A Hike to an Illegal Teahouse High in the Mountains

I’ve gone on some pretty fun hikes with my pal Jeff. We’ve crossed the Bridge to Nowhere, ascended to Inspiration Point, and walked the very same road Charlie Chaplin once famously walked. A few days ago, we went on another fun hike, to find a beautiful piece of art high up on a mountain. And we got awesome (and smoggy) views along the way!


Our goal was to find a little Japanese teahouse in the middle of Griffith Park, the enormous, mountainous park in the heart of Los Angeles. (It’s most famous feature is the Hollywood Sign.) A group of artists placed the teahouse there about a month ago, and it has a neat story, which I’ll share later on.

We met at the Greek Theater, an open-air music venue at the bottom of the mountain, and started our hike up. First stop: the Griffith Observatory.


I’ve hiked to the observatory before (lots of cool pics here), but we had a ways to go, so we didn’t hang out there long. Our trail continued higher and higher, eventually to our second stop, a little picnic area on top of a peak. (I’m pretty sure it was Dante’s Peak, but not positive.) You can see the Observatory on the right in this photo, which shows exactly how far we went on this leg:


From there, we continued on, and a little over an hour after we started, we found our third and final stop, the teahouse, perched on a bend on the trail, overlooking the park and, beyond, the city of Glendale.


That’s Jeff at the bottom taking a picture of me taking a picture of the teahouse.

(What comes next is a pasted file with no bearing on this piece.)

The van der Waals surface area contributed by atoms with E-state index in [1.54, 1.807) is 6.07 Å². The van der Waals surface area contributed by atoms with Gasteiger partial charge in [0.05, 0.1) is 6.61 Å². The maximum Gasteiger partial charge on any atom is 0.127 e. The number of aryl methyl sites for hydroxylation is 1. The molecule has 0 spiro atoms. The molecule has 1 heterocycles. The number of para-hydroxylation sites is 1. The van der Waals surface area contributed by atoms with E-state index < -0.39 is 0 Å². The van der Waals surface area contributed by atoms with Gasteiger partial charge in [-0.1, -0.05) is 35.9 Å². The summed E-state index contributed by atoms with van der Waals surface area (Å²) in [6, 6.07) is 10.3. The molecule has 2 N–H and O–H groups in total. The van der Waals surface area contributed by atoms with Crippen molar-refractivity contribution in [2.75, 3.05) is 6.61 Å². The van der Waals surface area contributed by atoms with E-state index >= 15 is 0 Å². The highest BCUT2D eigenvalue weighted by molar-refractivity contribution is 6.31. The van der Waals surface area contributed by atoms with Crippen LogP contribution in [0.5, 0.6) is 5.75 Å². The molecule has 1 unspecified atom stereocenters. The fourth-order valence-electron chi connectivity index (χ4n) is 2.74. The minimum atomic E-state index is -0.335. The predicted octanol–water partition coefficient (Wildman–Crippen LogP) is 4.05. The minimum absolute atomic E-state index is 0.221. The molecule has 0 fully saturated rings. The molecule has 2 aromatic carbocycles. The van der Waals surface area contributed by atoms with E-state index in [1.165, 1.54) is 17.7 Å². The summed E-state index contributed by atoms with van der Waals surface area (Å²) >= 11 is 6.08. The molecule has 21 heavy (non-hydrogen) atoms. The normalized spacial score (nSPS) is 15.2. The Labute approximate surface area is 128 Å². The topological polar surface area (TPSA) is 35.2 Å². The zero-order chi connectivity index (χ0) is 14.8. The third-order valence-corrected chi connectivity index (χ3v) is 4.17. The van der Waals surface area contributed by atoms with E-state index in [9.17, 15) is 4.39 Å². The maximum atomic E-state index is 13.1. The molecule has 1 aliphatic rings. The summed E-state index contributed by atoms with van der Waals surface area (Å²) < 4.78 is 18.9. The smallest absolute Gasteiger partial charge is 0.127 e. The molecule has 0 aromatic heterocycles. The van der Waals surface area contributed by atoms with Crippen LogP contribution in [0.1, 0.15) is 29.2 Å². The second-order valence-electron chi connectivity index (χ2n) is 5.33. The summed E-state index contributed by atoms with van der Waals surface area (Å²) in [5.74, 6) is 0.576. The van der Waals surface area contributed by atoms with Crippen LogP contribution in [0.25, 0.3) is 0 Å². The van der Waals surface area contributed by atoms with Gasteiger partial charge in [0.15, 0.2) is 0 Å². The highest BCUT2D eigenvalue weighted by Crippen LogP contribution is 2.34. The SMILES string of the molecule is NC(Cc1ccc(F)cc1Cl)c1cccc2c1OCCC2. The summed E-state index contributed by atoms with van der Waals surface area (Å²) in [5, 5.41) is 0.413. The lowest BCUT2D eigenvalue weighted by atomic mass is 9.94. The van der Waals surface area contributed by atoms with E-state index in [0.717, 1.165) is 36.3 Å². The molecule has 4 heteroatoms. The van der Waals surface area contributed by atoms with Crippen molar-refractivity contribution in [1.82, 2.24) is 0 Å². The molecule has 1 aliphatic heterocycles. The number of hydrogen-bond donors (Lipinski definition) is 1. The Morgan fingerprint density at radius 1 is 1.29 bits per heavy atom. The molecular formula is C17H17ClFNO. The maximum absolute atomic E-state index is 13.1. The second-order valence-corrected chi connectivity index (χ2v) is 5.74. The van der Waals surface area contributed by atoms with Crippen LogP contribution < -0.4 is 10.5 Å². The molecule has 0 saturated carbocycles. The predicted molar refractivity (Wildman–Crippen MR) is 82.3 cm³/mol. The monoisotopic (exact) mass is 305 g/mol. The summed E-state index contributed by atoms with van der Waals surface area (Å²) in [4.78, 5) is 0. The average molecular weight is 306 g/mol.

The Japanese-style teahouse is only about a month old. It was placed by a group of artists, who built the entire thing from wood scavenged from the park. Not a single tree was cut down. A large part of the teahouse was made from the last two redwood trees in Griffith Park, which died in a 2007 forest fire.


It’s absolutely adorable. Well-made, and in a stunning location. There were small wood shingles and pencils, and instructions to make a wish for the city of LA. I did exactly that.


Once you hang your wish on a peg, you ring a bell that’s hanging inside. Here’s a close-up of my wish (in the center):


The whole thing was peaceful and lovely and a great destination for a hike…


…so of course the city took it down. Two days after we visited. The artists that built it placed it in the park illegally, erecting it in the middle of the night. It was meant as a gift for the city, but unfortunately there’s protocol for placing art in city parks, and none of it was followed in this instance. The good news is that the city didn’t destroy it – they’re going to do something with it, they just haven’t announced what. Hopefully it will end up back in Griffith Park, ideally in that same location, but we shall see!

After hanging out at the teahouse, Jeff and I started back, taking a different, longer route. At one point we ventured into the brush, following a very narrow, barely-used trail. Parts of it were washed out, but we found our way, and saw a coyote in the process (I wasn’t quick enough with my camera to snap a photo).

At another point, we took a shortcut by scrambling down a steep embankment, which was a lot of fun and resulted in a ton of dirt in my shoes.

We made it back to our cars almost exactly 2.5 hours after we started – and according to my heart rate monitor, I burned over 1,000 calories!


Jeff got a lot more data off his gadget.

  • Distance: 5.34 miles.
  • Active Time: 2 hours, 4 minutes (that means we spent 25 minutes hanging out at our three different stops)
  • Elevation Gain: 1,253 feet (about 200 feet taller than the tallest building in LA, which is 75 stories tall)

A great way to spend a weekend morning!

Keep it up, David!


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7 Responses to A Hike to an Illegal Teahouse High in the Mountains

  1. Jeff Dinkin says:

    So glad we went when we did, or we would have missed it. Fun morning!

  2. What a delightful story. Thanks for sharing! 🙂 I hope that the city puts the house back in that spot. It really does fit the surroundings beautifully.

  3. Sarah says:

    Fun hike!!

  4. Danielle says:

    Love the idea, I hope it comes back as well. Love seeing LA through your experiences.

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